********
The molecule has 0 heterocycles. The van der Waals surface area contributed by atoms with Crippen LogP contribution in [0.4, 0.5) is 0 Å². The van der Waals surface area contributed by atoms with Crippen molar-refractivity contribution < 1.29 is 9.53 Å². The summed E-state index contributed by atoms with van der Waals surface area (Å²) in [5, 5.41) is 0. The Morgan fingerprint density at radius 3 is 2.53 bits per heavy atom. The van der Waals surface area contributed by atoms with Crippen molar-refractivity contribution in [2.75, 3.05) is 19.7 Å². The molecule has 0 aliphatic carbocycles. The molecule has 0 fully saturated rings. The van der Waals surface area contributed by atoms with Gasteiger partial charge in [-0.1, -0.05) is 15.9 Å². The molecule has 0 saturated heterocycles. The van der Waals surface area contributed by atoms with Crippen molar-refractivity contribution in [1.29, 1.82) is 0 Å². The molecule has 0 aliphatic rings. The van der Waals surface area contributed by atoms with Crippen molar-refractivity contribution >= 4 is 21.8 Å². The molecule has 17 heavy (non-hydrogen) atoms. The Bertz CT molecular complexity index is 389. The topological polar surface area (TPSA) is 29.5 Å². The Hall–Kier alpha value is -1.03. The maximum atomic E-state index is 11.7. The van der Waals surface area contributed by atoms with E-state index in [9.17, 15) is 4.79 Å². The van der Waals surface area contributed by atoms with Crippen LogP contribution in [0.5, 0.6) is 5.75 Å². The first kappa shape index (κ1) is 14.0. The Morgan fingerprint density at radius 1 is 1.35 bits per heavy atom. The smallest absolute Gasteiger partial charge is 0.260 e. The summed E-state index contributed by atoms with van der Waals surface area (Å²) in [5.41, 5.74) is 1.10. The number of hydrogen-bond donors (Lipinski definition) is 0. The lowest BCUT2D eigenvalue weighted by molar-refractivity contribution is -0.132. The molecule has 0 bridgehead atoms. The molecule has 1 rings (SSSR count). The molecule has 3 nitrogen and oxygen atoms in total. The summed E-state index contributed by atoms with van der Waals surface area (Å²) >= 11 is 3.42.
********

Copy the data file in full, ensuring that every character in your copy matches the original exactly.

The molecule has 0 heterocycles. The van der Waals surface area contributed by atoms with Crippen LogP contribution in [0.4, 0.5) is 0 Å². The van der Waals surface area contributed by atoms with Crippen molar-refractivity contribution < 1.29 is 9.53 Å². The summed E-state index contributed by atoms with van der Waals surface area (Å²) in [5, 5.41) is 0. The Morgan fingerprint density at radius 3 is 2.53 bits per heavy atom. The van der Waals surface area contributed by atoms with Crippen molar-refractivity contribution in [2.75, 3.05) is 19.7 Å². The molecule has 0 aliphatic carbocycles. The molecule has 0 fully saturated rings. The van der Waals surface area contributed by atoms with Gasteiger partial charge in [-0.1, -0.05) is 15.9 Å². The molecule has 0 saturated heterocycles. The van der Waals surface area contributed by atoms with Crippen molar-refractivity contribution in [1.29, 1.82) is 0 Å². The molecule has 0 aliphatic rings. The van der Waals surface area contributed by atoms with Crippen molar-refractivity contribution >= 4 is 21.8 Å². The molecule has 17 heavy (non-hydrogen) atoms. The Bertz CT molecular complexity index is 389. The topological polar surface area (TPSA) is 29.5 Å². The Hall–Kier alpha value is -1.03. The maximum atomic E-state index is 11.7. The van der Waals surface area contributed by atoms with E-state index in [9.17, 15) is 4.79 Å². The van der Waals surface area contributed by atoms with Crippen LogP contribution in [0.5, 0.6) is 5.75 Å². The first kappa shape index (κ1) is 14.0. The Morgan fingerprint density at radius 1 is 1.35 bits per heavy atom. The smallest absolute Gasteiger partial charge is 0.260 e. The summed E-state index contributed by atoms with van der Waals surface area (Å²) in [5.41, 5.74) is 1.10. The number of hydrogen-bond donors (Lipinski definition) is 0. The lowest BCUT2D eigenvalue weighted by molar-refractivity contribution is -0.132. The molecule has 0 bridgehead atoms. The molecule has 1 rings (SSSR count). The molecule has 3 nitrogen and oxygen atoms in total. The summed E-state index contributed by atoms with van der Waals surface area (Å²) >= 11 is 3.42.